Opinion » Column | Oct. 8
The summer after freshman year, I reconvened with my friends from home to rehash details of the first year out of what would supposedly be the greatest four in our lives. We aggressively agreed with each other: Yeah, man, college is the best. It’s so great. I am having so much fun. And then one friend sighed: “Actually, I hate it. I’m thinking of transferring.”
There was a silence. For most of us, college had been the shining beacon of hope at the end of the tunnel. It represented unlimited freedom, no parents, no curfews, classes you loved and living 40 feet away from your best friends. After having the idea built up so much, incoming freshmen expect their college experiences to be positively utopian. The idea of not loving college with ever fiber of your being is practically sacrilege.
And yet, college is built up so much that it’s arguably impossible for reality to ever measure up to the fantasy. No one ever dreams of the hard parts, though we all subconsciously know that they exist. No one dreams of consecutive all-nighters pulled during midterm week to study for back-to-back exams. No one dreams of being hosed from an a cappella group when you were first-chair alto in your hometown’s regional choir or of living with a roommate who sexiles you four nights out of every week.
The thing is, there’s a pretty strong stigma around the idea of being unhappy at college. You are allowed — even encouraged — to feel stressed, annoyed or frustrated, but never for long stretches of time. This might go hand-in-hand with the more overarching stigma that surrounds clinical depression, but I think it reaches further than that. There’s a distinct difference between being depressed and just being unhappy with your college experience. No one wants to admit that they are sad at school, particularly when that school is Princeton and they worked so hard to get here. But the fact that no one wants to admit being down at school gives rise to people pretending to love college, sometimes with a more than average amount of enthusiasm. This causes a sort of chain reaction in which no one thinks anyone else is unhappy, making people even unhappier because they feel like they’re the only ones having feelings of doubt about the Great College Experience. What’s worse is that there’s nothing they can do to change their lives without clueing others into what’s going on.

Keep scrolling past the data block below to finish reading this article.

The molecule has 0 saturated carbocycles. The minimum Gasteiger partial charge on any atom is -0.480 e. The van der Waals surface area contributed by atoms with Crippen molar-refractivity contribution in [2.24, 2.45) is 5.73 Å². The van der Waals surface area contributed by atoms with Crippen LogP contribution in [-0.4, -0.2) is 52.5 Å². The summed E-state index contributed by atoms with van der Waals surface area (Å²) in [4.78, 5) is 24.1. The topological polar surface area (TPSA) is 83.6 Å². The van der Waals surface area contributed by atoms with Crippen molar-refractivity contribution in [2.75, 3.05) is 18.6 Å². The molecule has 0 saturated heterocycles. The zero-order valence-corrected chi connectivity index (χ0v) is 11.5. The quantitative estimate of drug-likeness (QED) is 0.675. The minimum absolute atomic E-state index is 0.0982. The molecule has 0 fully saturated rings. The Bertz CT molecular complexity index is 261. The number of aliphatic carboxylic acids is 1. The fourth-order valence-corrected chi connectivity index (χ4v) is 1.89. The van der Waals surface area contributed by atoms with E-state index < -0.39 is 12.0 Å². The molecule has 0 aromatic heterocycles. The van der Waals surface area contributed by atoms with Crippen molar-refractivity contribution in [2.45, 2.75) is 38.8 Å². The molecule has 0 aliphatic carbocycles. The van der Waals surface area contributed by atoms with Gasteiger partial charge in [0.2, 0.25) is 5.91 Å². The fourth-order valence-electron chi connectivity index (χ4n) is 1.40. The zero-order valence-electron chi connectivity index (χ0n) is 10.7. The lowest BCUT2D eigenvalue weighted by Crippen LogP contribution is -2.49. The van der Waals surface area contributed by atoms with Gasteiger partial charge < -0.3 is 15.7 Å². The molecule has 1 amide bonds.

In 2009 the American College Health Association asked students what their number-one cause of unhappiness is in college, and almost 45 percent said it was academic stress. Here at Princeton, everyone graduated at or near the top of their high school classes. While I’d been told many times and objectively knew that college would be much harder, I didn’t actually conceptualize it until I came here and took 8:30 a.m. organic chemistry. That discrepancy — the feeling that you were once a big fish in a small pond and now you’re a tiny one in an ocean — is enough to cause a serious downward spike in emotional well-being.
The website Princeton FML often features posts from students lamenting the fact that they let college pass them by. Many feel bad about not enjoying their time here at Princeton, but they only feel comfortable posting about it when the sentiment can’t be traced back to them. Anonymously, almost half of the student population has admitted to feeling sad at school, according to the 2011 COMBO survey. This even led to the formation of a “People Who Blew Princeton” club that anonymously provides support for people who feel as though Princeton passed them by.
The thing is, if we’re all more honest about the fact that college isn’t a flawless paradise, there wouldn’t be such a need for secrecy. College is a great time for most people, but not for everyone. The common gripes that many of us brush off resound much more deeply with others and cause a much stronger reaction. To pretend to love college because the alternative is so undesirable is only going to exacerbate the problem.
Shruthi Deivasigamani is a sophomore from Cresskill, N.J. She can be reached at email@example.com.